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Can I touch-up paint cast iron cook top grates?

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I have a Kitchen Aid gas stainless steel cooktop grill in my home. The black cast iron matte finish grates are starting to mark up and are shiny and not all over black after using them for three years. Is there something I can do to make the grates black again?

Thanks so much for the help!

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  1. I am not an expert on industrial paints and finishes, but my guess is that the finish on your grates was baked on at ludicrously high temperatures, I doubt you could touch them up in some way. Are they rusting? If they have a matte finish, you might be able to clean them thouroghly with an abrasive to knock down the shiny parts. If they are no longer black, then what color are they?

    Your best bet would be to order new grates as its much cheaper than a new Viking range (doesnt every chowhound lust for one of those?)

    1. paint something that you are going to apply heat to inside your house....have you thought about say...toxic gases, etc?

      1. Find a place that sells fire place insets & cast iron stoves. There is a specific paint they sell for touch ups which can hold up to the heat. Depending on your area, a good hardware store probably has it. I just did a quick search for "stove paint" & found many sources. If your grates were originally enameled, this will still work, but won't look the same nor fill in the gaps created from chipped enamel.

        1. Don't do anything to the grates. If the finish is bothering you, talk to your retailer about warranty/replacement/likely wear/whatever. But: no function is impaired. Do Not Paint. (!) (Although reading through I see that you did not suggest that.)

          My range is a KitchenAid with semi-matte cast iron gratesover the burners. We just wash them once a week or more if needed. Beautiful after 5 or 6 years. Is your cookware leaving...well...scuffmarks on the grates? And are you talking about the grills over the burners, or a "grill?"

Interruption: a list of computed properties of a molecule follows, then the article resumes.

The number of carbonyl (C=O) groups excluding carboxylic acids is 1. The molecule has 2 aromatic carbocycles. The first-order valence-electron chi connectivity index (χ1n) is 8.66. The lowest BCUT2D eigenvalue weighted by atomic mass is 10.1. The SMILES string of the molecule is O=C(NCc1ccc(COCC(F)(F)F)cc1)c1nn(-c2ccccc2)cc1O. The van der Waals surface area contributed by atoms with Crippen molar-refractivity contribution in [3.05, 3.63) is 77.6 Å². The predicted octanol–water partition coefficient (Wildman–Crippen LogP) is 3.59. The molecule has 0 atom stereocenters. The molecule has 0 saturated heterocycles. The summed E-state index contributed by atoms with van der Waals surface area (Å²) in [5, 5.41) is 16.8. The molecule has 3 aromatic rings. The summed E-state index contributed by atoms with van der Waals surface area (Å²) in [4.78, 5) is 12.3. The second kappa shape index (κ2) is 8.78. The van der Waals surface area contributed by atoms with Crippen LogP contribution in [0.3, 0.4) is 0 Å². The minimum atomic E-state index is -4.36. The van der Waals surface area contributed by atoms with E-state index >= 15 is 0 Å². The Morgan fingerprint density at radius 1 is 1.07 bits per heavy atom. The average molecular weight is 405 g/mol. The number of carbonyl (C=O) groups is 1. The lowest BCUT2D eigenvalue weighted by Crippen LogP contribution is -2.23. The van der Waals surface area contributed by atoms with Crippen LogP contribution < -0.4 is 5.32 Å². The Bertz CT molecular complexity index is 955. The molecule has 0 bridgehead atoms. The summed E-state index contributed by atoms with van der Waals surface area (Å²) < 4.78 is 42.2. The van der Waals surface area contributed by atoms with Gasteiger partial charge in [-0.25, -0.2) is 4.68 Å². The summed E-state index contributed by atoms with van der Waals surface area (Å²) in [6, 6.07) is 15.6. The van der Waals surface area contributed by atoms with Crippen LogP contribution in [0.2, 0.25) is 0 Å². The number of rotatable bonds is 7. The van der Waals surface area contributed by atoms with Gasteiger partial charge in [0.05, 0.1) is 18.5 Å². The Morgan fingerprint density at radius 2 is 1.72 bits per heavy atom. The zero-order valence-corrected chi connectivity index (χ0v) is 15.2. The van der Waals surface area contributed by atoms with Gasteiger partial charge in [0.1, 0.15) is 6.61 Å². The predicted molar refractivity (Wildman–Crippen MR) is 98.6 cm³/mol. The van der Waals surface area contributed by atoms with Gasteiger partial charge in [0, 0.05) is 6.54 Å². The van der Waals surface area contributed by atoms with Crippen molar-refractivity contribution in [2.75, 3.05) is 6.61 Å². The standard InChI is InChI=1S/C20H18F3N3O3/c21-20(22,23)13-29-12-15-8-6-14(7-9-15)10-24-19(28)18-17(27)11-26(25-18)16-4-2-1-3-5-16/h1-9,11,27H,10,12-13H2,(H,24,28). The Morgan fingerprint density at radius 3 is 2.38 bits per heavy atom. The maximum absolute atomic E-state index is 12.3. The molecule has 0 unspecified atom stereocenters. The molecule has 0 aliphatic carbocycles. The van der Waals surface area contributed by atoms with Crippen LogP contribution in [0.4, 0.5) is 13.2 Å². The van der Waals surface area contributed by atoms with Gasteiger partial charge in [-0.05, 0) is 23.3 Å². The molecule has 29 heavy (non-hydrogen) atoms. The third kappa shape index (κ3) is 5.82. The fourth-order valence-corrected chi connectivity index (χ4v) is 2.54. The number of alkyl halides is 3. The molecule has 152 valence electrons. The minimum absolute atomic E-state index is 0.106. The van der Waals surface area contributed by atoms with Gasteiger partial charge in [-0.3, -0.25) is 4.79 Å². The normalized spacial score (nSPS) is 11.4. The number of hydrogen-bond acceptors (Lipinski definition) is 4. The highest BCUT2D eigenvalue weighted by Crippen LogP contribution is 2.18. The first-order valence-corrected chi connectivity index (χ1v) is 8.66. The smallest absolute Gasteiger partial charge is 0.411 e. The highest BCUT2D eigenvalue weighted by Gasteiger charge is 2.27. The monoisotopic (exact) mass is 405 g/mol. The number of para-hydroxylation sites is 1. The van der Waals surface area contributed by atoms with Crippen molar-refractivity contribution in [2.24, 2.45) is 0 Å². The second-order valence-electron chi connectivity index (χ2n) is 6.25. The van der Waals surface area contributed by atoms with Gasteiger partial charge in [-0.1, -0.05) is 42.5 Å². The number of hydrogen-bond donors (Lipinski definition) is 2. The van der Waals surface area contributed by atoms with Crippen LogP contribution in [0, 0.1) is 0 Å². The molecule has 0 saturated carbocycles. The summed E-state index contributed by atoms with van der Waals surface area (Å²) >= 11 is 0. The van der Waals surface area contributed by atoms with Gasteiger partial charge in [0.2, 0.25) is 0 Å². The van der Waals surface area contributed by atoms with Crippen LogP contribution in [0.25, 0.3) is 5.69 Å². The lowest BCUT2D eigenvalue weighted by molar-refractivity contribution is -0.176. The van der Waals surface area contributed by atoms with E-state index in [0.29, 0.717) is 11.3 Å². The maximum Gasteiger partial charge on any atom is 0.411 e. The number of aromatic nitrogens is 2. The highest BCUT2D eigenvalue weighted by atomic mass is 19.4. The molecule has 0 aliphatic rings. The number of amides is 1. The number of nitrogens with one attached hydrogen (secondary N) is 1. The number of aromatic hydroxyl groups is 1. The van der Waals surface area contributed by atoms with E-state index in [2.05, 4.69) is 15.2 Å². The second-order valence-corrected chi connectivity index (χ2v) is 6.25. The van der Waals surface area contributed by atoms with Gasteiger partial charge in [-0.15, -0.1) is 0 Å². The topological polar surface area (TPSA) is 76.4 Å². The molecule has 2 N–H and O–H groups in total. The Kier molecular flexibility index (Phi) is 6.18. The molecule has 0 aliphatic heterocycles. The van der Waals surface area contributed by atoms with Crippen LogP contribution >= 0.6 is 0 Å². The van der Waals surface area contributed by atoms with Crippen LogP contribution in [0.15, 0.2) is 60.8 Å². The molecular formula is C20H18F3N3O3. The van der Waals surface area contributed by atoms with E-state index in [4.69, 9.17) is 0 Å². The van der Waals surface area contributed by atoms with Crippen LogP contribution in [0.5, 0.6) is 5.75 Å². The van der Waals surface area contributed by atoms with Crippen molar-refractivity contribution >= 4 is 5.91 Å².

Cay

          1 Reply
          1. re: cayjohan

            Good point about warranty. If it is still covered, you might breach it with a do-it-yourself fix. I so seldom have something new enough for one that I forget they exist! :)

          2. If they're some sort of metal, why not rub them with oil (like canola, peanut, etc) and burn them a la seasoning a cast iron pan? It's what I do to my charcoal grill - grind down the rust to bare metal, coat with oil and season with heat.

            Of course, if the warranty will replace it for free, go that route!

            2 Replies
            1. re: onocoffee

              One reason would be that unlike an outdoor grill, where several inches (and almost always some kind of stone, ceramic or steel diffuser) separate the cooking grate from the flame the grates on a stove are directly in the flame.

              Oil would certainly catch fire... Smoke and flames stuff. Bad.

              1. re: renov8r

                renov8r-
                Er, I'm not talking about a POT of oil. I'm talking about a COATING of oil - like one does for a cast iron pan. Funny thing is that my cast iron never burst into flames - it just seasoned...

                BTW, I stated "charcoal grill" for a reason. There's no sort of diffuser between the flame and the grate. Just open flame. And when I'm seasoning the metal on the grill, I'm stoking a large fire to get the flame right on it.